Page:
For more information on any of the programs offered by EAAA please call 1-800-432-7812.

The meeting was opened up for other agencies present to share what services they provide.

Stephen Brimley the Acting Tribal Court Director spoke up and said they are hoping to start structuring an Elder Advisory Board and is looking for interested persons. He reminded them that this is their court system, and that the goal is to prevent not respond. Anyone interested can contact him Monday, Wednesday, and Friday.

Donna Gillette, Senior Companions Coordinator spoke about volunteering opportunities, and also about contacting her if anyone would like to become a client. The question was asked about the process to volunteer. Donna explained that there is a volunteer application process, after being approved you will then be paired with clients. Volunteers usually work 15-20 hours a week. You can receive stipend of $2.65/hr plus mileage reimbursement, eligibility for that is based upon income.

Rick Mooers from Maine Adult Protective Services spoke about the formation of the relationship between APS and Penobscot Nation on September of 2006. It was an important collaboration, and APS is as sensitive as possible when dealing with matters.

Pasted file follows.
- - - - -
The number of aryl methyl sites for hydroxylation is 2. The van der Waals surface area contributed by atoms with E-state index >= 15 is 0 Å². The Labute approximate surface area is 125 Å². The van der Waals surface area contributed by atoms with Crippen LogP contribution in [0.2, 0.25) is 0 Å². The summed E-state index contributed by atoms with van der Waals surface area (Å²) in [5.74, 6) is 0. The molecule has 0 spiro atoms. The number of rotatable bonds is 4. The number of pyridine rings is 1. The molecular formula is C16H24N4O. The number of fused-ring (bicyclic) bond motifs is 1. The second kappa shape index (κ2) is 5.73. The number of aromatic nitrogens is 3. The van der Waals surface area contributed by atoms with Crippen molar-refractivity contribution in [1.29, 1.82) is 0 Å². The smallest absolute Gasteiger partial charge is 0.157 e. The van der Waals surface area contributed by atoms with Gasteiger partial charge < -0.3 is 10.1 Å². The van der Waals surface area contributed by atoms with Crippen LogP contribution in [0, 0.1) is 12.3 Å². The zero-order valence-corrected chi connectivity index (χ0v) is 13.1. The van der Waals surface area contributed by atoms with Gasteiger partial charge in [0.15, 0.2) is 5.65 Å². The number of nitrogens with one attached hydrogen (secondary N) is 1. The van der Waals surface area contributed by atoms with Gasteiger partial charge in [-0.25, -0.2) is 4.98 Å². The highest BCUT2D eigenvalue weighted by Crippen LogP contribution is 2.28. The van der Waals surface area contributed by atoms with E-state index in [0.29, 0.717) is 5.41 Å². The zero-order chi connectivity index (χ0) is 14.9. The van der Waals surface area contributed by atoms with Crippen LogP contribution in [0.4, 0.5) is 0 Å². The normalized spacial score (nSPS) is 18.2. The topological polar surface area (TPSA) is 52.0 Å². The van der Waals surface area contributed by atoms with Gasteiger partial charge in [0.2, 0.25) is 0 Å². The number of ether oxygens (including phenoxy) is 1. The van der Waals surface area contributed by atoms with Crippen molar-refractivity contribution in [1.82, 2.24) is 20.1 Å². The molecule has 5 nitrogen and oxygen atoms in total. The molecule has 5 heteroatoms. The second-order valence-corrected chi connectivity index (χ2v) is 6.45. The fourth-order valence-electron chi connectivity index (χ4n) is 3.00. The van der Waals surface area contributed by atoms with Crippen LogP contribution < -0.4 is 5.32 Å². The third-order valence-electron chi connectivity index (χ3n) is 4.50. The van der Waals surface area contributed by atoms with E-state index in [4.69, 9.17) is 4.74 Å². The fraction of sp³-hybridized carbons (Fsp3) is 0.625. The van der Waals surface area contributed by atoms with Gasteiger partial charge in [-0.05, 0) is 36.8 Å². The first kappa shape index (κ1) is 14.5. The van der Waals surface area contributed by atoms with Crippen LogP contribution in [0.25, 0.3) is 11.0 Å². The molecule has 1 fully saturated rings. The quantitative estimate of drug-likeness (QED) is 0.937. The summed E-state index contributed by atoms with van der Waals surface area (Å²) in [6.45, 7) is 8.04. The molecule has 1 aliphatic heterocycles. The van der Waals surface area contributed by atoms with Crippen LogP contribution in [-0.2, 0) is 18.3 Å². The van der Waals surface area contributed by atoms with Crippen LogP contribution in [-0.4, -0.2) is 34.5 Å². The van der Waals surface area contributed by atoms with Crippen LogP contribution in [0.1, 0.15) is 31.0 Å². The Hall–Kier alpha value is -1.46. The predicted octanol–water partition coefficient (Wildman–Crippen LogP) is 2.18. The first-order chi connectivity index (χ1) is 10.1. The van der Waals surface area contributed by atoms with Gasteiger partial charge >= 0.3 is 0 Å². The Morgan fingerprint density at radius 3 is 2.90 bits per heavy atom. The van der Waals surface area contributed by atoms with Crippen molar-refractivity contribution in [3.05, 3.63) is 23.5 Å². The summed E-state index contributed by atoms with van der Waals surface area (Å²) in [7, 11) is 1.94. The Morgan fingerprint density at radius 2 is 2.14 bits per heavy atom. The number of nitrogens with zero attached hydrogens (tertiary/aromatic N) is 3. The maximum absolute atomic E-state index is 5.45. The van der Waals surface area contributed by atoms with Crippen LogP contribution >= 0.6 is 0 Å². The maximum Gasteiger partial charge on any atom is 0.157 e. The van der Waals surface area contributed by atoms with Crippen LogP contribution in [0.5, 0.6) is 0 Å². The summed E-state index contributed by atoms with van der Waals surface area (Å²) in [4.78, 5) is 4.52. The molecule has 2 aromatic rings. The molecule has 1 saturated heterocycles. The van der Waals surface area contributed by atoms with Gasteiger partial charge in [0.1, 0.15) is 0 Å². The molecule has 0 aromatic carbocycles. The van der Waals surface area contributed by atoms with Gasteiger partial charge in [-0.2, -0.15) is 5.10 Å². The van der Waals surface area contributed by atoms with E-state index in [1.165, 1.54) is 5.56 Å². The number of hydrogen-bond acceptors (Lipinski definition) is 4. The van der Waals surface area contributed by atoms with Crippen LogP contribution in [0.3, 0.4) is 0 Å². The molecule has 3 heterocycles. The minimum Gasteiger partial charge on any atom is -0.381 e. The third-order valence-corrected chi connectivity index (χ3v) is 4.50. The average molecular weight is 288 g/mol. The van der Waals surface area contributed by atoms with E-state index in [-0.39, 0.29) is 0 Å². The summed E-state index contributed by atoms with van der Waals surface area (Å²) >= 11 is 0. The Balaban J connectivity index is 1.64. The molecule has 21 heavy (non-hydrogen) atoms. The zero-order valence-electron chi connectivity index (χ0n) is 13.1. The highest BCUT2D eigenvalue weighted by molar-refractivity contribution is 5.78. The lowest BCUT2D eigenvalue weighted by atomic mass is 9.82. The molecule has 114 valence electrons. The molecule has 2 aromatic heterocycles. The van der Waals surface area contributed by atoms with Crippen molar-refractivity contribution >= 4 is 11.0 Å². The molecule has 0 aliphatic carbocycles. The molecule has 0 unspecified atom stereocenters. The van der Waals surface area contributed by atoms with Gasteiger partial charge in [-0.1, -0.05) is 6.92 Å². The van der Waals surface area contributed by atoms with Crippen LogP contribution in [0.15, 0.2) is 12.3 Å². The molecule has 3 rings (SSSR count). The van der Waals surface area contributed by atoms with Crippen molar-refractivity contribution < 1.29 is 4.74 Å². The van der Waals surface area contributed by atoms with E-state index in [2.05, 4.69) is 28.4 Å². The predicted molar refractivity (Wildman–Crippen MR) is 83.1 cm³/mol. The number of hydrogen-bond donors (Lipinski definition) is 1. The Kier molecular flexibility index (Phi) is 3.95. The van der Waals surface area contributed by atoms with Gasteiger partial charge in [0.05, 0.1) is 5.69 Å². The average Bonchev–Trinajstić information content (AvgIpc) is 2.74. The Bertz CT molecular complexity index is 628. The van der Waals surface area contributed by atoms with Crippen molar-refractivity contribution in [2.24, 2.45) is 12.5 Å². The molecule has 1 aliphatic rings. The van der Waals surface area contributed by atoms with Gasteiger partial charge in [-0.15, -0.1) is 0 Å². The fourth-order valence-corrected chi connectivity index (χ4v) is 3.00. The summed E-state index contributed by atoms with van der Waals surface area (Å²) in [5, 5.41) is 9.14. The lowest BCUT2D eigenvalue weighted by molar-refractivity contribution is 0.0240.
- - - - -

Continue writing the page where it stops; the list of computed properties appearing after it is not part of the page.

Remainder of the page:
The discussion was opened up for suggestions from the public.

Someone spoke up about shoveling. Many elderly get their driveways plowed out, but shoveling walkways and steps are a problem for some. Noëlle told them to contact John Holmes, EAAA’s EZ Fix Coordinator who often has local volunteers willing to shovel steps and walkways for a small copayment after storms.

Several others were concerned about falling. Dyan Walsh spoke a little about Matter of Balance Classes and left her business card for Betsy Tannian to possibly set a class up. Deb Poulton mentioned the Lifeline device, although the consensus was that many people feel too young, or hesitant to admit needing one. Another solution EAAA board president Virginia Fortier suggested is carrying a cordless phone with you when going places like the shed or basement where falls are more likely to occur.

Another concern of the community was what would happen if you live alone and were struck ill; it sometimes could be days before someone finds you. It was mentioned that Ross Care coordinates a Telecare program, which telephonically checks in on elderly folks living alone. If no one answers the call within a reasonable time frame local officials are called to check on the person.